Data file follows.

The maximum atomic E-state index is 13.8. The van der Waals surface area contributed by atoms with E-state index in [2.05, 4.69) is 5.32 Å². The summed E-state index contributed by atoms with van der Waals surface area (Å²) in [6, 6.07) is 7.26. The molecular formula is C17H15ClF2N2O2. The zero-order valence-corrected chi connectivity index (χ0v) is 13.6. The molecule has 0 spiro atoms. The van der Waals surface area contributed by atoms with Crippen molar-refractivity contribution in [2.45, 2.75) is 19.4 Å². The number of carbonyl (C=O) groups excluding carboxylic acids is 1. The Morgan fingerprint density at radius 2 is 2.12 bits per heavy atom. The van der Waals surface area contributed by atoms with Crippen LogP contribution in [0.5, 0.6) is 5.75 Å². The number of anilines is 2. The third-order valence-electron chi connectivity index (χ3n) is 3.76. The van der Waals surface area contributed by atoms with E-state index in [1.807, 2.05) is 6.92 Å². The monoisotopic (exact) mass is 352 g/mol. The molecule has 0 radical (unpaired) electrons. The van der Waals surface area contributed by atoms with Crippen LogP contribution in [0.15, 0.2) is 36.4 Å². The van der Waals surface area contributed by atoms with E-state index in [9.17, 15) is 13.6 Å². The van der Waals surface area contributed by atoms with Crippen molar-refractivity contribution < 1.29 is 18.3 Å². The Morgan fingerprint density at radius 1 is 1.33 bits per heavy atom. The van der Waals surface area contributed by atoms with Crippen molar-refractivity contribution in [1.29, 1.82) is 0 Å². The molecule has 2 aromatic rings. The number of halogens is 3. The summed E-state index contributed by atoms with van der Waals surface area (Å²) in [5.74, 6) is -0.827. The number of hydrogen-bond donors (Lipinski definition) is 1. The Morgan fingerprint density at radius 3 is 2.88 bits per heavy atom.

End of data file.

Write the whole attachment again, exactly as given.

The maximum atomic E-state index is 13.8. The van der Waals surface area contributed by atoms with E-state index in [2.05, 4.69) is 5.32 Å². The summed E-state index contributed by atoms with van der Waals surface area (Å²) in [6, 6.07) is 7.26. The molecular formula is C17H15ClF2N2O2. The zero-order valence-corrected chi connectivity index (χ0v) is 13.6. The molecule has 0 spiro atoms. The van der Waals surface area contributed by atoms with Crippen molar-refractivity contribution in [2.45, 2.75) is 19.4 Å². The number of carbonyl (C=O) groups excluding carboxylic acids is 1. The Morgan fingerprint density at radius 2 is 2.12 bits per heavy atom. The van der Waals surface area contributed by atoms with Crippen LogP contribution in [0.5, 0.6) is 5.75 Å². The number of anilines is 2. The third-order valence-electron chi connectivity index (χ3n) is 3.76. The van der Waals surface area contributed by atoms with E-state index in [1.807, 2.05) is 6.92 Å². The monoisotopic (exact) mass is 352 g/mol. The molecule has 0 radical (unpaired) electrons. The van der Waals surface area contributed by atoms with Crippen LogP contribution in [0.15, 0.2) is 36.4 Å². The van der Waals surface area contributed by atoms with E-state index in [9.17, 15) is 13.6 Å². The van der Waals surface area contributed by atoms with Crippen molar-refractivity contribution < 1.29 is 18.3 Å². The Morgan fingerprint density at radius 1 is 1.33 bits per heavy atom. The van der Waals surface area contributed by atoms with Crippen molar-refractivity contribution in [1.29, 1.82) is 0 Å². The molecule has 2 aromatic rings. The number of halogens is 3. The summed E-state index contributed by atoms with van der Waals surface area (Å²) in [5.74, 6) is -0.827. The number of hydrogen-bond donors (Lipinski definition) is 1. The Morgan fingerprint density at radius 3 is 2.88 bits per heavy atom.